At a meeting yesterday (29 April) Premier League clubs voted in principle for new spending rules to come into effect for the 2025/26 season.

The new proposed rules, should they be approved in June at the Premier League Annual General Meeting (AGM), will replace the current Profit and Sustainability Rules (PSR), looking to add a spending cap for all clubs based on total revenue as well as an ‘anchoring’ restriction to create a fairer and more competitive league.

With clubs like Everton and Nottingham Forest being punished this season under the current rules, clubs have been outraged and confused about not only the rules, but the punishments handed out, pointing to a lack of consistency.

Following this feedback, the league has looked at several changes that could be made to enhance the league, with a proposed new set of rules voted in principle for the 2025/26 season.

Although some details are yet to be clarified, clubs not in Europe would be allowed to spend 85% of club revenue on squad costs, involving  players’ wages, amortised transfer fees and also agent fees. Whereas clubs that are in Europe would be allowed to spend a maximum of 70% on squad costs.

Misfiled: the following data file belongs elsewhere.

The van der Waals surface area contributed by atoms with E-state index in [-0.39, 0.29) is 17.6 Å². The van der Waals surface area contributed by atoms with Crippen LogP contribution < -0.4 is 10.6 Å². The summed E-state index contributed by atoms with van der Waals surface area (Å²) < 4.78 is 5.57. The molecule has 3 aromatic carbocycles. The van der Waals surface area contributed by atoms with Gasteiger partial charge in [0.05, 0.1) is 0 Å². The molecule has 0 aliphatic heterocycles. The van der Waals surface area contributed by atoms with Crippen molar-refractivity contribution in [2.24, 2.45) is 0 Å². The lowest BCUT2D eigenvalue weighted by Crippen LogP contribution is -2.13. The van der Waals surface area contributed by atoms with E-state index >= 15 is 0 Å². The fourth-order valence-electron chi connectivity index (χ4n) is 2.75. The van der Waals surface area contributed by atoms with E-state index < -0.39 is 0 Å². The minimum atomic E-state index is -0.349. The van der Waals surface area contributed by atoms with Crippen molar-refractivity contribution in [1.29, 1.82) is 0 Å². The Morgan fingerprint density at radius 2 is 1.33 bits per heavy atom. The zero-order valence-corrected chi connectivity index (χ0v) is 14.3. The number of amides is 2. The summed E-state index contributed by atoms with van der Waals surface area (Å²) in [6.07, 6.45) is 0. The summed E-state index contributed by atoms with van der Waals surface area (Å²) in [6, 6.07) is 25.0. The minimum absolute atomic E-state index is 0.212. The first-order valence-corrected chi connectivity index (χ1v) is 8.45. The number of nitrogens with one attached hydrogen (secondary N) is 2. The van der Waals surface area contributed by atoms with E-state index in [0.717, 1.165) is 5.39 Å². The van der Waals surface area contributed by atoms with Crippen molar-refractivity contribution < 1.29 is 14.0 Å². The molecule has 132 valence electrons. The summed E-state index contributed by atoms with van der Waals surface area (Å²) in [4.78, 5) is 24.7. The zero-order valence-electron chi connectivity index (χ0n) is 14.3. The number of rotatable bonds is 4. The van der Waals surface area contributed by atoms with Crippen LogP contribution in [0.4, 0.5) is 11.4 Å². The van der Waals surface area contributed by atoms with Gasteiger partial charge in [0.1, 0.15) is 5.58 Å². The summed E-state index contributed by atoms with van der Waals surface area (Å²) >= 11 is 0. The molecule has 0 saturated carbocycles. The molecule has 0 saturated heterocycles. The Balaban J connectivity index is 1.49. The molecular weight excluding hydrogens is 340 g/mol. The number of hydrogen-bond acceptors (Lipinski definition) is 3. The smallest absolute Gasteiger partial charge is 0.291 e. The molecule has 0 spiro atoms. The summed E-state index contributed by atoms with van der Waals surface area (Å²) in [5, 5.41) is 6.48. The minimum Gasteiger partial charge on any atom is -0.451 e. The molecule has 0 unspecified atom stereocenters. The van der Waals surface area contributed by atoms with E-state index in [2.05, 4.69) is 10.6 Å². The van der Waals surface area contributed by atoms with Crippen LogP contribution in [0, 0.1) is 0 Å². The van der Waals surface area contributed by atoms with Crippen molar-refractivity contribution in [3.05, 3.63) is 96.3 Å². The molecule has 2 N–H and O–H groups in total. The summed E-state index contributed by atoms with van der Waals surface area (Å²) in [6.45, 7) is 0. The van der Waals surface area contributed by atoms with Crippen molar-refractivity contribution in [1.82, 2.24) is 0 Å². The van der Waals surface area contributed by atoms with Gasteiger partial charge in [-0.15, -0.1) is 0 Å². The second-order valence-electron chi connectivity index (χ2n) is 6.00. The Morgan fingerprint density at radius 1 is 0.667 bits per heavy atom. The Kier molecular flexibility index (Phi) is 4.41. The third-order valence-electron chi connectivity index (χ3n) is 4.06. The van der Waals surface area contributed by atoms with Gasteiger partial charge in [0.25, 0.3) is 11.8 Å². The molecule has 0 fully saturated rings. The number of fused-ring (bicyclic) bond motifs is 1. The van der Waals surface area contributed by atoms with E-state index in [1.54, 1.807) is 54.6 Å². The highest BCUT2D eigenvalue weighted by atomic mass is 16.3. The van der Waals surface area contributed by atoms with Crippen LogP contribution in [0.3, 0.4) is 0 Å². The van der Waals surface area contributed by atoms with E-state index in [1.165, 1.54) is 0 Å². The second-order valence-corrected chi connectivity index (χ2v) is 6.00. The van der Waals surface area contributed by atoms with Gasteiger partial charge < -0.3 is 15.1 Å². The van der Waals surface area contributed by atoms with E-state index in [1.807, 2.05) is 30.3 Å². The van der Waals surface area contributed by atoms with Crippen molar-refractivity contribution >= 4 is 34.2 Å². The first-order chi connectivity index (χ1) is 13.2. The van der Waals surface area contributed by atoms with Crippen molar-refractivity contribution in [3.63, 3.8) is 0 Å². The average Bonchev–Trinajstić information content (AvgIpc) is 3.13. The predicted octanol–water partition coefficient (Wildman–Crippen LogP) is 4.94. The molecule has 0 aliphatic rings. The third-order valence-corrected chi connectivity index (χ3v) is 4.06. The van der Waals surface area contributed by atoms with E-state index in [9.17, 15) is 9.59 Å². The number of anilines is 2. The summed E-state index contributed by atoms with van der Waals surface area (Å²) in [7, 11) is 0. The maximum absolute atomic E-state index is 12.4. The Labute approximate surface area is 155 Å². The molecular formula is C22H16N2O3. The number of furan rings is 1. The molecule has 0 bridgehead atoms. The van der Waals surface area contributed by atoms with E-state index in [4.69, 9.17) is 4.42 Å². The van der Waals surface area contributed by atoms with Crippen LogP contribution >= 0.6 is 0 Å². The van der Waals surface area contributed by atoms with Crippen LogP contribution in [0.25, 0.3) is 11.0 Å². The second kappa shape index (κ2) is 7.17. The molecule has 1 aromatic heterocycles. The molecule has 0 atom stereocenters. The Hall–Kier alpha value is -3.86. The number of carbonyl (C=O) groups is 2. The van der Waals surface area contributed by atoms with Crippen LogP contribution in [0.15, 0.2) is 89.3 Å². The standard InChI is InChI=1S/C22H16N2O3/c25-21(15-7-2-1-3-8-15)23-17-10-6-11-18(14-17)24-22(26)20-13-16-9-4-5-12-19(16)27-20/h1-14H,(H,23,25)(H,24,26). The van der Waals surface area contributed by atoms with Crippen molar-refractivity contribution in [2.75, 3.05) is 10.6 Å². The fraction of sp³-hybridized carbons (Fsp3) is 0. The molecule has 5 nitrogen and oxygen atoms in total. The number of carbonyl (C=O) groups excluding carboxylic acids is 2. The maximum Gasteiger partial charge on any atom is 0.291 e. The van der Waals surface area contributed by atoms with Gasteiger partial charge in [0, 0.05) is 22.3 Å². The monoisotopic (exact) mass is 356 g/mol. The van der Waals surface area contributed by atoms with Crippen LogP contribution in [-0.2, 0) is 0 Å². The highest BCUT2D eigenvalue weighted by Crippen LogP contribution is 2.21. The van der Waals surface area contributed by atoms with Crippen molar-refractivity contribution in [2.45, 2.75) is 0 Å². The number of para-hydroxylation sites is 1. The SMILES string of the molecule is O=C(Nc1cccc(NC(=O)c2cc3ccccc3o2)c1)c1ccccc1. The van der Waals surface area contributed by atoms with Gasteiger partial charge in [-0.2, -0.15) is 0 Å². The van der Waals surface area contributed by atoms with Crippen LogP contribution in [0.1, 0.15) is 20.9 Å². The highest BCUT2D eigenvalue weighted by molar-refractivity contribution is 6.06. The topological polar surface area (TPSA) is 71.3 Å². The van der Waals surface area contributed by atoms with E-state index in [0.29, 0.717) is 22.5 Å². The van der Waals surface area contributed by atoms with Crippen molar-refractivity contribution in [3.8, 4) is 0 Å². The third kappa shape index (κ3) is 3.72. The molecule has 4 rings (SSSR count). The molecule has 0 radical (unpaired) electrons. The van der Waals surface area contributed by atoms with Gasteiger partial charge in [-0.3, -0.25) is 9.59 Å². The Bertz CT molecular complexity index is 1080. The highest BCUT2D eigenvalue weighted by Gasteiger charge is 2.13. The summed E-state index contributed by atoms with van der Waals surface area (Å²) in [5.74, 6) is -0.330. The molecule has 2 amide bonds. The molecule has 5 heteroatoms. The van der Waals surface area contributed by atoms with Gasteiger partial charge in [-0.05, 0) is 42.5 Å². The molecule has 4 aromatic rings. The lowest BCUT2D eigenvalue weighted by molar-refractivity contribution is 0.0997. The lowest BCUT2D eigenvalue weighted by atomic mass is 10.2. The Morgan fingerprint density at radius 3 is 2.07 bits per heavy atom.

This aims to create a fairer system, rewarding clubs for revenue rather than restricting them, which happens under the current PSR guideline – a club must not spend over £105m over three seasons, no matter its revenue.

However, to ensure competitiveness the league has also added another detail, anchoring. This feature means all clubs would only be able to spend a maximum of the multiple of what the bottom club earns in TV revenue.

If implemented this season, the bottom club would receive £103.6 million. Assuming the anchoring multiple, which is still pending confirmation, is set at 5, the calculation would be £103.6 million multiplied by 5, resulting in a £518 million cap on spending, which includes player transfer fees, player wages and agent fees. .

Looking at the vote, Manchester United, Manchester City and Aston Villa were the only clubs to vote against whilst Chelsea abstained from the vote. Unsurprisingly, these clubs bring in huge revenue totals and no doubt feel that the anchoring restriction would hinder their ambitions to compete further.

One aspect of all these clubs that will have to drastically change under the new rules is wages, something Chelsea and Manchester United have relied on in recent years to attract important players from across Europe.

Looking forward, clubs like Brighton, Bournemouth and Brentford may shine under the new format due to navigating the transfer market well, while keeping wages at a minimum. As mentioned above the bigger clubs will have to radically change approaches and sell big stars before the rules come into place.

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